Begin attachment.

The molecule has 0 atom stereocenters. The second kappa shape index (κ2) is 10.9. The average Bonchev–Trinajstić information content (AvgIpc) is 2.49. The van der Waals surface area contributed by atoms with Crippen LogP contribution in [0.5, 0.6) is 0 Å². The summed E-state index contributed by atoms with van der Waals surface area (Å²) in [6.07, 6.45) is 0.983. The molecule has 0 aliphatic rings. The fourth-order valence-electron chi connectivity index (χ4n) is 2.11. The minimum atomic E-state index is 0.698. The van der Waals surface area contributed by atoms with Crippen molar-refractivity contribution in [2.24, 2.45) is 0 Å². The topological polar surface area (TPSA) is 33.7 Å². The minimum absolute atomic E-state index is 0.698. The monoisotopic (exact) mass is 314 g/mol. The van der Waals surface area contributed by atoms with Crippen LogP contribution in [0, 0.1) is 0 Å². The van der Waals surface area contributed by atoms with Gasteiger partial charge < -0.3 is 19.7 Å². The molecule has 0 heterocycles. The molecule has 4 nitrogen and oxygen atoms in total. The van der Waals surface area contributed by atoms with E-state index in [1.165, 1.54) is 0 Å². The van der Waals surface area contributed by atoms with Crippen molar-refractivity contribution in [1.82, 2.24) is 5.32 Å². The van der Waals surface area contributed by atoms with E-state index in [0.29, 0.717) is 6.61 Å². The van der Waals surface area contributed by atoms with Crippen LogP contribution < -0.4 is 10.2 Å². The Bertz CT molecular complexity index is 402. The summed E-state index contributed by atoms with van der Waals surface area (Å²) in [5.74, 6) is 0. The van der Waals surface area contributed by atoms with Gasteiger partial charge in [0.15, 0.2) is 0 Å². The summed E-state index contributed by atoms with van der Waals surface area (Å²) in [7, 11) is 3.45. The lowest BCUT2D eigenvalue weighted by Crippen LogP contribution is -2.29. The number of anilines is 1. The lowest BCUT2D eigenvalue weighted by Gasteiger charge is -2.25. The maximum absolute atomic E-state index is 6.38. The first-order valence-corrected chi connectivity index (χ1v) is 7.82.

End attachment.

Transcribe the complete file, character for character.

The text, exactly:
The molecule has 0 atom stereocenters. The second kappa shape index (κ2) is 10.9. The average Bonchev–Trinajstić information content (AvgIpc) is 2.49. The van der Waals surface area contributed by atoms with Crippen LogP contribution in [0.5, 0.6) is 0 Å². The summed E-state index contributed by atoms with van der Waals surface area (Å²) in [6.07, 6.45) is 0.983. The molecule has 0 aliphatic rings. The fourth-order valence-electron chi connectivity index (χ4n) is 2.11. The minimum atomic E-state index is 0.698. The van der Waals surface area contributed by atoms with Crippen molar-refractivity contribution in [2.24, 2.45) is 0 Å². The topological polar surface area (TPSA) is 33.7 Å². The minimum absolute atomic E-state index is 0.698. The monoisotopic (exact) mass is 314 g/mol. The van der Waals surface area contributed by atoms with Crippen LogP contribution in [0, 0.1) is 0 Å². The van der Waals surface area contributed by atoms with Gasteiger partial charge < -0.3 is 19.7 Å². The molecule has 0 heterocycles. The molecule has 4 nitrogen and oxygen atoms in total. The van der Waals surface area contributed by atoms with E-state index in [1.165, 1.54) is 0 Å². The van der Waals surface area contributed by atoms with Crippen molar-refractivity contribution in [1.82, 2.24) is 5.32 Å². The van der Waals surface area contributed by atoms with E-state index in [0.29, 0.717) is 6.61 Å². The van der Waals surface area contributed by atoms with Crippen LogP contribution < -0.4 is 10.2 Å². The Bertz CT molecular complexity index is 402. The summed E-state index contributed by atoms with van der Waals surface area (Å²) in [5.74, 6) is 0. The van der Waals surface area contributed by atoms with Gasteiger partial charge in [0.15, 0.2) is 0 Å². The summed E-state index contributed by atoms with van der Waals surface area (Å²) in [7, 11) is 3.45. The lowest BCUT2D eigenvalue weighted by Crippen LogP contribution is -2.29. The number of anilines is 1. The lowest BCUT2D eigenvalue weighted by Gasteiger charge is -2.25. The maximum absolute atomic E-state index is 6.38. The first-order valence-corrected chi connectivity index (χ1v) is 7.82.